Hannah Watson is the director of Trolly, an independent publisher. Trolly was founded in 2001 and it gained recognition in photography as a medium for change. The publisher is hugely successful because it stayed true to photographers while honing a clear vision. They produce beautiful books with conviction and purpose and win numerous international awards.
Trolly is 15 years old this year and riding the phonebook wave. The company began when publishers were panicking over the death of books, but nowadays it’s not the same. People are really appreciative of print, print will ALWAYS provide what digital cannot offer. The physical.
Gigi Giannuzzi had started a publishers in the 90’s. Gigi was in the south of Italy for a summer, just as Nan was. And they decided that Nan had amazing photos from that summer. So they decided to make a book to publish in 10 years, called Nan 10 years ago. The photobook would have the pictures from that summer 10 years ago. The publishing house was called West End. West End folded in 2000.
In 2001, just after September 11th and after West End folded, He decided to start a new independent publisher. They did festivals and photobooks. He became known as the trolly guy. Because instead of paying for a stand at a festival, he ended up using a trolly (shopping cart) to put his book dummies in and go up and down the Frankfurt Book Fair grounds to gain recognition.
The first book.
Trolly likes to help photographers get their first book out. They strive on making their entrance to the world of phonebooks a positive and helpful one. Publishing the first book is a substantial step in a photographer’s life.
Philip Jones Griffiths created the photobook "Did Vietnam Inc.". It was a self initiated project on the war in Vietnam. He decided that it was too glamorous of a war. He wanted to destroy that perfected image and the idea that the war was fictionally built. Media won’t post stuff viewers don’t like. For the project, Philip kept returning to Vietnam. He has a huge appreciation for the Vietnamese people. Even after the war ended, you could still see the effects, especially in consumerism and of agent orange. It was toxic. The next generation of Vietnamese were then born with disfigured mutations caused by the biological warfare.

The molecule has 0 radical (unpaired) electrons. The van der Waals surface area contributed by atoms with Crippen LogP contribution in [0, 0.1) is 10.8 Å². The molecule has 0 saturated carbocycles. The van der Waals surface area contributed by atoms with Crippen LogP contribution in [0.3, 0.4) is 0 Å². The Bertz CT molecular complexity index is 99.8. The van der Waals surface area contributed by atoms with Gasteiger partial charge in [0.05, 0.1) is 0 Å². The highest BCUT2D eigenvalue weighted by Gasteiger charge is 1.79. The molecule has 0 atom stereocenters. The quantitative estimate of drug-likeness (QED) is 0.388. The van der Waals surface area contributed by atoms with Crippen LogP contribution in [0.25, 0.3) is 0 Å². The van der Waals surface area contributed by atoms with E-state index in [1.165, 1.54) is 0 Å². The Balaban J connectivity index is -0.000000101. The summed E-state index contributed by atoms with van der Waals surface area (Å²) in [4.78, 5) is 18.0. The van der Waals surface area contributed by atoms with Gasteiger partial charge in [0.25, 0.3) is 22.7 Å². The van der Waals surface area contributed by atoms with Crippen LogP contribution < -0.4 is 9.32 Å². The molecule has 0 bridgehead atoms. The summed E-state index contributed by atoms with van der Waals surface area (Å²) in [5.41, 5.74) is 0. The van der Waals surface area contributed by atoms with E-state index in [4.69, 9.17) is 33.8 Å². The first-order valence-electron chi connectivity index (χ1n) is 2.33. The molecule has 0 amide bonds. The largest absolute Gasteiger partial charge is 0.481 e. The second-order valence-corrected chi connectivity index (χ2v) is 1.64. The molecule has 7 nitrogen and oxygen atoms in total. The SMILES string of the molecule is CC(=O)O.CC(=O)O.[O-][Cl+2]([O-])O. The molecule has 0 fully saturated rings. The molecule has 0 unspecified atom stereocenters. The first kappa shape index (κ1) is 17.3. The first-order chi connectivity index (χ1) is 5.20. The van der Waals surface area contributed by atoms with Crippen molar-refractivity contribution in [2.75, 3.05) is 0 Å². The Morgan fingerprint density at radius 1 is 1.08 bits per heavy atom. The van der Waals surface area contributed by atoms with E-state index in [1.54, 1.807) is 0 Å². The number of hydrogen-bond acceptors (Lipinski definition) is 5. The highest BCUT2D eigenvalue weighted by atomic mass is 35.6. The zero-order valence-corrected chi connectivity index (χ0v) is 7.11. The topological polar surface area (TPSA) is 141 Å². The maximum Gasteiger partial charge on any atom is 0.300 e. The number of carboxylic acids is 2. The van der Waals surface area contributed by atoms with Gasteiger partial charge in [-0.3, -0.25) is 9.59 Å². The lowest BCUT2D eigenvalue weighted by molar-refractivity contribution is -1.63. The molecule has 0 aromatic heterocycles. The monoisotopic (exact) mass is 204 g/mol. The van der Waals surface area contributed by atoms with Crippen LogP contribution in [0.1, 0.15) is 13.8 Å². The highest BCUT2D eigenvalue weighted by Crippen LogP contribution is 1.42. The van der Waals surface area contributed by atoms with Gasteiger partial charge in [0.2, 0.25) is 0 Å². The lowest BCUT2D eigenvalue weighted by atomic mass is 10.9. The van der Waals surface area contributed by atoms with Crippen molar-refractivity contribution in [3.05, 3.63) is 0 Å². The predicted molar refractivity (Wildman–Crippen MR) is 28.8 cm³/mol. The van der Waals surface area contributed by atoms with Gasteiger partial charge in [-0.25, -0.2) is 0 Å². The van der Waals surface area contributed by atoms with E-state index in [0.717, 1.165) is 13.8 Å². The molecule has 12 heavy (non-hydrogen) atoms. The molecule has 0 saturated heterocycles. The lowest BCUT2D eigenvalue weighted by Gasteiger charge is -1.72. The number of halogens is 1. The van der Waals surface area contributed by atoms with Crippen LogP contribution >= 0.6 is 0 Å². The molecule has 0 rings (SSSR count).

Griffiths also had a second substantial work that he wanted to make into a book. It's called "Agent Orange". He went back to visit the Vietnamese, accumulating pictures of the people and children. He really only had one of the images from this project published. He wanted to share these heavy photos of the victims. Their story needed to be shared. He tried to get it published. All the other publishers either said no, or that 120 pages was too long. But Trolly said that it wasn’t 'ready', but that it needed 160 pages. It contained images of the shocking effects of agent orange on the Vietnamese people.
He set the standard for what Trolly was all about. They were about taking risks, getting the hard to deal with information out there, and exposing the stories that need to be seen. No matter how controversial they are. Gigi and Philip had a relationship after this book brought them together. Gigi is no longer with us today, he died of cancer. But the relationship they had was special. Philip also died from cancer. He was working on a book design at the moment. And he died the day after they had stopped by to check in on the project he was working on. They both started as photo editors, not photographers, for a magazine called "Colors" (Italian). Trolly sets the tone of photographers, encouraging them to continue to create meaningful work. They give photographers the cache to do what they do, and publish it unadulterated.
Another book, "Ghetto", where he photographed 12 different “outsider” communities in Cuba, America, etc (?). Add more to this (and gallery) ("Scarti"- scraps version she brought in. Gone through the printer twice to clean the printer. Super intense colors since double the ink). Double exposure looking pictures.
Robin Maddock, another photographer that they have worked with, told Gigi that he’s colorblind when they were printing off the proofs forhis book, "Our Kids Are Going to Hell". The book is made up of pictures shot in London of the police. It’s poetic. It’s about rockabillies, the in between, the people being busted, and the place. He had come to Gigi for advice on his work/project. Gigi always had the let’s do it attitude. Trolly prints with only one printer in Italy. They like the people their, it’s like home, it’s not digital, and it’s affordable. They are also conveniently in the Prosecco region as well.